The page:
Viewing entries tagged
Africa

What You Give is What You Shall Receive

What You Give is What You Shall Receive

THE POWER OF SPREADING LOVE AND BEING GENUINE

Lots of laughter. And lots of love.

Lots of laughter. And lots of love.

When I look back on my summer fellowship in East Africa, I can't help but think of the first memory that I have from there. Walking out of the airport in Uganda, I remembered feeling an overwhelming sense of what I can only describe as home. It is the same feeling that I get when I walk out of the Islamabad airport in my home country of Pakistan. And it feels like a wave of peace has washed over you. As if the arms of the universe are cradling you and welcoming you back to your true nature.

My trip to East Africa made me think a lot about my "true nature". When I speak of my "true nature", I am referring to the part of me that connects with others on a level outside of the superficial. In Pakistan and in East Africa, no one cared what university I went to. No one knew about my extracurricular activities. My value to others did not stem from any superficial forms of success that I had attained. Instead, people cared about who I really was as a person. They cared about how genuine our interactions were. We often engaged in conversations that I find so difficult to have here in America. In Uganda, we often conversed about the hardships of political corruption or the complex nuances of Western charity work in Africa. In Rwanda, I bonded with many of my friends and co-workers over discussions of the shared genocidal history of Rwanda and of Kashmir (my mother's homeland). I've gotta say: things just felt so much more real in East Africa. I didn't feel like I had to put on a front. Though people on the streets often referred to me as a mzungu because of the color of my skin, engaging them in conversation made us realize that we had more in common than I often feel like I have with people in America.

In East Africa, people cared about the love we shared and the laughter we bonded over. They cared about what we could learn from each other's lives and shared experiences. And it never took too long for me to engage in genuine conversation with anyone. It was as if I could finally throw away the rose-colored glasses I often feel pressured to wear in the US and actually immediately dig at what I wanted to know most about people: how they engage with life, what they genuinely struggle with, what brings them joy and what brings them pain, and what they really care about doing with their lives.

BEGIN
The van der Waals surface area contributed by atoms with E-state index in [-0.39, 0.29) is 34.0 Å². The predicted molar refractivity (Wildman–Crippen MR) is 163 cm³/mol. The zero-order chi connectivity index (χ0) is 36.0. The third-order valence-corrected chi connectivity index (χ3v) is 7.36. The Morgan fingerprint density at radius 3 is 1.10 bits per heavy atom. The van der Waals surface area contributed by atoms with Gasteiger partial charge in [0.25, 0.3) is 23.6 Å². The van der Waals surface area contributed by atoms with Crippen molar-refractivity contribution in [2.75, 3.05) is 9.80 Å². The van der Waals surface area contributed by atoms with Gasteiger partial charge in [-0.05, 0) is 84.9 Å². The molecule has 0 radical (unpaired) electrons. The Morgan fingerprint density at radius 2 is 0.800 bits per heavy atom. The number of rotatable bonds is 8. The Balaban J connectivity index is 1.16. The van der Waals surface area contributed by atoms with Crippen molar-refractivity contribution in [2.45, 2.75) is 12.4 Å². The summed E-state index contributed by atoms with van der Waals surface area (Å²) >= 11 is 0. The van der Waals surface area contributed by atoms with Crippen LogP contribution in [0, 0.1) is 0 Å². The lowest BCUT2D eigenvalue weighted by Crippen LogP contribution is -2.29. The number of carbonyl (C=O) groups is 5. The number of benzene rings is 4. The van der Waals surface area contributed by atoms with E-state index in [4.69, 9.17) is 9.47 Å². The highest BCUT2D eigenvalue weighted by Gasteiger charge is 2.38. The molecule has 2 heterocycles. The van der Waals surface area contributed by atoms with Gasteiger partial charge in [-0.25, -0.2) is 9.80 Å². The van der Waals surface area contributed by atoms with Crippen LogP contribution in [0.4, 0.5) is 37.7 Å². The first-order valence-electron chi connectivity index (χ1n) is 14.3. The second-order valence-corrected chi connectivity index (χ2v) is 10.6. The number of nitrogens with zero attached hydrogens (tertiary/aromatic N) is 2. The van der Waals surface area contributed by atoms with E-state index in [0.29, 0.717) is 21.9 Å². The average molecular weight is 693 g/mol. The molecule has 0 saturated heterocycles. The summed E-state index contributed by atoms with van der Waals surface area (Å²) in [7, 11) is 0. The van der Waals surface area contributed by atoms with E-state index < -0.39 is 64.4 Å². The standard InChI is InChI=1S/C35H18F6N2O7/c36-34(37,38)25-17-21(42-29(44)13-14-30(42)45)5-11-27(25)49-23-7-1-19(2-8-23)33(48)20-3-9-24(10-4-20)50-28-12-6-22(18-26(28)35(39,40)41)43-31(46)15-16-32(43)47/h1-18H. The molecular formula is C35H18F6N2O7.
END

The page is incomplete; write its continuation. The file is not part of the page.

Our incredible Rwandan translator, Agnes, sending us off at the airport.

Our incredible Rwandan translator, Agnes, sending us off at the airport.

People in East Africa were so open to being genuine and spreading love. And it was evident in everything they did. People often went out of their way to be kind to us. To be generous. Women in the villages we visited would often make us food or bring us water bottles they had gone out to buy for us, even though water was a scarce resource in their village. I remember getting really sick at one point during our trip in Rwanda. We made a visit to the office at some point and, upon mentioning in conversation that I had a sore throat, the country manager, Benon, left the office in the middle of work just to buy me Amoxicillin from the local pharmacy. Agnes, our translator and good friend in Rwanda, went out of her way just to drive with us to the airport so she could send us off before our flight back to Uganda.

One particularly memorable moment was when some of the lovely staff at the Uganda office surprised us on our last day in Uganda by making an impromptu visit to our hostel just to squeeze in one last goodbye to us before we left the continent altogether. What made this moment so memorable, was the fact that we'd had the loveliest goodbye party full of cake and dancing and pictures the day before. We had so woefully said what we thought would be our last goodbyes the day before, but were absolutely thrilled to find that half the staff had piled into the company van just to see us off one last time.